Bone concluded his board report on transportation saying, “We’re not where we want to be, but we’ll be there shortly.”

Midway through his report, he stated that WCS is a very large district in terms of territory. It covers about 161 square miles, which he said is the 38th largest among the 615 school districts in Ohio.

In other news at school board:

• Former WCS superintendent Ron Sexton is middle school interim principal while Bert Martini is on a medical leave.

• Denver Place Elementary School Principal Courtney Karshner-Rethmel reported that as she walks around the grades 3-and-4 building she sees great things like small groups working and teachers building relationships with students.

The theme there is “To be the nice kid”. Author Bryan Skavnak encourages youth to “be the kid who can get along, who is generous, who is happy for other people, who does the right things. Be the nice kid.”

• Holmes Elementary School Principal Karen Long reported a German Shepherd dog that visits the school with its master “today escorted a second-grader into a classroom she had not gone into for quite some time now.”

• Wilmington Middle School Assistant Principal Brian Camp said more than 20 student volunteers from the seventh and eighth grades led incoming sixth-graders through what for them is a different building during an orientation event earlier this month.

• East End Elementary School Principal Jen Martin said the vision statements at her grades prekindergarten-and-5 school relate to community, diversity, success, and lifelong learners.

• The board approved an out-of-state field trip to Washington, D.C. for four to six WHS social studies students, in collaboration with Wilmington College. The trip is during the high school’s spring break.

• The board approved a continuing partnership with a Hamilton County Educational Service Center mathematics consultant. This year, the work will be with grades K through 5. A cost of $1,600 was cited. This professional development series will be funded out of Title 1 dollars.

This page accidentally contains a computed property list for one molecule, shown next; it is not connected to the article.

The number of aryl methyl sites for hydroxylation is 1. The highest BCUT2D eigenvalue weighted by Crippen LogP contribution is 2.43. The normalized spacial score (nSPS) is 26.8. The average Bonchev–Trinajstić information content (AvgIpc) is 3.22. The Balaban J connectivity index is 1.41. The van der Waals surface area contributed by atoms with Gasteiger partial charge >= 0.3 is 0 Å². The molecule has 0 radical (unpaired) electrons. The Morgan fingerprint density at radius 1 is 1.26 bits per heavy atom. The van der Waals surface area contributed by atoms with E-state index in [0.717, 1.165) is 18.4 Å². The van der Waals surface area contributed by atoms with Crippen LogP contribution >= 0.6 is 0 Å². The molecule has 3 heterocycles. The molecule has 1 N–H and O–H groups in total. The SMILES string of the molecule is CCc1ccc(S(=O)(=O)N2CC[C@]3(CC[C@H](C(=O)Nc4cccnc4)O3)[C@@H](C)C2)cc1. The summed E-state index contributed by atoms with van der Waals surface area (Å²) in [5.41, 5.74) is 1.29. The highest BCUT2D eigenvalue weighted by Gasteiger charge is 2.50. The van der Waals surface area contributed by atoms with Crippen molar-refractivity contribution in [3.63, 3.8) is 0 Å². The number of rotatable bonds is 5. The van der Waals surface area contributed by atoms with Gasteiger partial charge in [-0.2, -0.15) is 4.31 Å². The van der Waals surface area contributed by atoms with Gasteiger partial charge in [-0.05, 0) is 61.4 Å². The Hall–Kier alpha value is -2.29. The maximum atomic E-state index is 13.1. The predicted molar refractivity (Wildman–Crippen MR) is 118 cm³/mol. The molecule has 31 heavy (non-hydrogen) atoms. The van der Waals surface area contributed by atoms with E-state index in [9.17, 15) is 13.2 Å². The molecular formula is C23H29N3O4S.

• The board convened to an executive session “for the investigation of charges or complaints against an employee, official, or student.” No action was taken when the regular session later resumed.

Reach Gary Huffenberger at 937-556-5768.

Among the new teachers at Wilmington schools are from left in the front row, Dustin Brown (sixth-grade science), Rachael Hudson (third-grade intervention specialist), Audrey Stall (third grade), Milissa Sexton (fourth-grade intervention specialist), Katie Cassell (kindergarten Title 1), Aaron Veatch (eighth-grade social studies), Jacque Proctor (kindergarten language arts), and Emily Brautigam (agricultural education); and from left in the back, Rian Adams (first- and second-grade intervention specialist), Cassie Hale (kindergarten Title 1), and Karen Clarke (Spanish).
http://www.wnewsj.com/wp-content/uploads/sites/22/2018/08/web1_new_teachers.jpgAmong the new teachers at Wilmington schools are from left in the front row, Dustin Brown (sixth-grade science), Rachael Hudson (third-grade intervention specialist), Audrey Stall (third grade), Milissa Sexton (fourth-grade intervention specialist), Katie Cassell (kindergarten Title 1), Aaron Veatch (eighth-grade social studies), Jacque Proctor (kindergarten language arts), and Emily Brautigam (agricultural education); and from left in the back, Rian Adams (first- and second-grade intervention specialist), Cassie Hale (kindergarten Title 1), and Karen Clarke (Spanish). Gary Huffenberger | News Journal

Wilmington City Schools Business Director Curt Bone gives a detailed report to the board of education regarding transportation issues the district has been experiencing.
http://www.wnewsj.com/wp-content/uploads/sites/22/2018/08/web1_curt.jpgWilmington City Schools Business Director Curt Bone gives a detailed report to the board of education regarding transportation issues the district has been experiencing. Gary Huffenberger | News Journal

Laura Struve, the mother of a WCS student, asks the school board what are the metrics for determining the success of grade-level centers in the elementary buildings.
http://www.wnewsj.com/wp-content/uploads/sites/22/2018/08/web1_struve.jpgLaura Struve, the mother of a WCS student, asks the school board what are the metrics for determining the success of grade-level centers in the elementary buildings. Gary Huffenberger | News Journal

Denver Place Elementary School Principal Courtney Karshner-Rethmel tells the school board the school’s theme this year is “To be the nice kid.”
http://www.wnewsj.com/wp-content/uploads/sites/22/2018/08/web1_courtney.jpgDenver Place Elementary School Principal Courtney Karshner-Rethmel tells the school board the school’s theme this year is “To be the nice kid.” Gary Huffenberger | News Journal
Some still not making bell time

By Gary Huffenberger

ghuffenberger@wnewsj.com